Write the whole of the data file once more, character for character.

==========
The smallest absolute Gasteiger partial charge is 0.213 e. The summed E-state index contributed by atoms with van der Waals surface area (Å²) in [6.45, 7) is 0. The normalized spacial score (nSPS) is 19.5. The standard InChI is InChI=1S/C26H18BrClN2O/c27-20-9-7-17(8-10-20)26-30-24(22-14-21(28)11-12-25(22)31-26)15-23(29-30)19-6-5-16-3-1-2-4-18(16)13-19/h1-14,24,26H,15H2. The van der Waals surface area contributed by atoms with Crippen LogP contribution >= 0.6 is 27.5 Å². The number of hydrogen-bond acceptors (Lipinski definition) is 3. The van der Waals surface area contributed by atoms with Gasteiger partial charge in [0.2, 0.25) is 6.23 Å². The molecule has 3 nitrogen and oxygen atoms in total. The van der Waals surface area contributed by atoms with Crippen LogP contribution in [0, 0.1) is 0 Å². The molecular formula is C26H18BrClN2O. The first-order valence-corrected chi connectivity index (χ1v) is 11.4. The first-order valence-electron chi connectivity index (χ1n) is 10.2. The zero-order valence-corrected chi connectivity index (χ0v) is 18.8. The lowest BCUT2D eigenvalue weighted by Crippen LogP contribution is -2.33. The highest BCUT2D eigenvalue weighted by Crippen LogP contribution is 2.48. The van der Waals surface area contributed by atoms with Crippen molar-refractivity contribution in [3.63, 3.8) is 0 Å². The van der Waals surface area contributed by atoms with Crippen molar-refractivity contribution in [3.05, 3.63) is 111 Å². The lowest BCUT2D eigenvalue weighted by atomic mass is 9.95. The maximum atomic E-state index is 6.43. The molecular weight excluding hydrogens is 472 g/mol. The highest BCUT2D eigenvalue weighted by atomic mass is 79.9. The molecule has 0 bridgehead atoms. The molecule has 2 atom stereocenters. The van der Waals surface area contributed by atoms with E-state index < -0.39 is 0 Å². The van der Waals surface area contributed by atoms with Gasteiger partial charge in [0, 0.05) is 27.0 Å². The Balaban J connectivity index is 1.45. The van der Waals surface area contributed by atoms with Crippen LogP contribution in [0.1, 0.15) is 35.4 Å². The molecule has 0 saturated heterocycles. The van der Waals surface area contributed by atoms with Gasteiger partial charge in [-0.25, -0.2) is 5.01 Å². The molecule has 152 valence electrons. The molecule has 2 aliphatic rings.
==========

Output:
The smallest absolute Gasteiger partial charge is 0.213 e. The summed E-state index contributed by atoms with van der Waals surface area (Å²) in [6.45, 7) is 0. The normalized spacial score (nSPS) is 19.5. The standard InChI is InChI=1S/C26H18BrClN2O/c27-20-9-7-17(8-10-20)26-30-24(22-14-21(28)11-12-25(22)31-26)15-23(29-30)19-6-5-16-3-1-2-4-18(16)13-19/h1-14,24,26H,15H2. The van der Waals surface area contributed by atoms with Crippen LogP contribution >= 0.6 is 27.5 Å². The number of hydrogen-bond acceptors (Lipinski definition) is 3. The van der Waals surface area contributed by atoms with Gasteiger partial charge in [0.2, 0.25) is 6.23 Å². The molecule has 3 nitrogen and oxygen atoms in total. The van der Waals surface area contributed by atoms with Crippen LogP contribution in [0, 0.1) is 0 Å². The molecular formula is C26H18BrClN2O. The first-order valence-corrected chi connectivity index (χ1v) is 11.4. The first-order valence-electron chi connectivity index (χ1n) is 10.2. The zero-order valence-corrected chi connectivity index (χ0v) is 18.8. The lowest BCUT2D eigenvalue weighted by Crippen LogP contribution is -2.33. The highest BCUT2D eigenvalue weighted by Crippen LogP contribution is 2.48. The van der Waals surface area contributed by atoms with Crippen molar-refractivity contribution in [3.63, 3.8) is 0 Å². The van der Waals surface area contributed by atoms with Crippen molar-refractivity contribution in [3.05, 3.63) is 111 Å². The lowest BCUT2D eigenvalue weighted by atomic mass is 9.95. The maximum atomic E-state index is 6.43. The molecular weight excluding hydrogens is 472 g/mol. The highest BCUT2D eigenvalue weighted by atomic mass is 79.9. The molecule has 0 bridgehead atoms. The molecule has 2 atom stereocenters. The van der Waals surface area contributed by atoms with E-state index < -0.39 is 0 Å². The van der Waals surface area contributed by atoms with Gasteiger partial charge in [0, 0.05) is 27.0 Å². The Balaban J connectivity index is 1.45. The van der Waals surface area contributed by atoms with Crippen LogP contribution in [0.1, 0.15) is 35.4 Å². The molecule has 0 saturated heterocycles. The van der Waals surface area contributed by atoms with Gasteiger partial charge in [-0.25, -0.2) is 5.01 Å². The molecule has 152 valence electrons. The molecule has 2 aliphatic rings.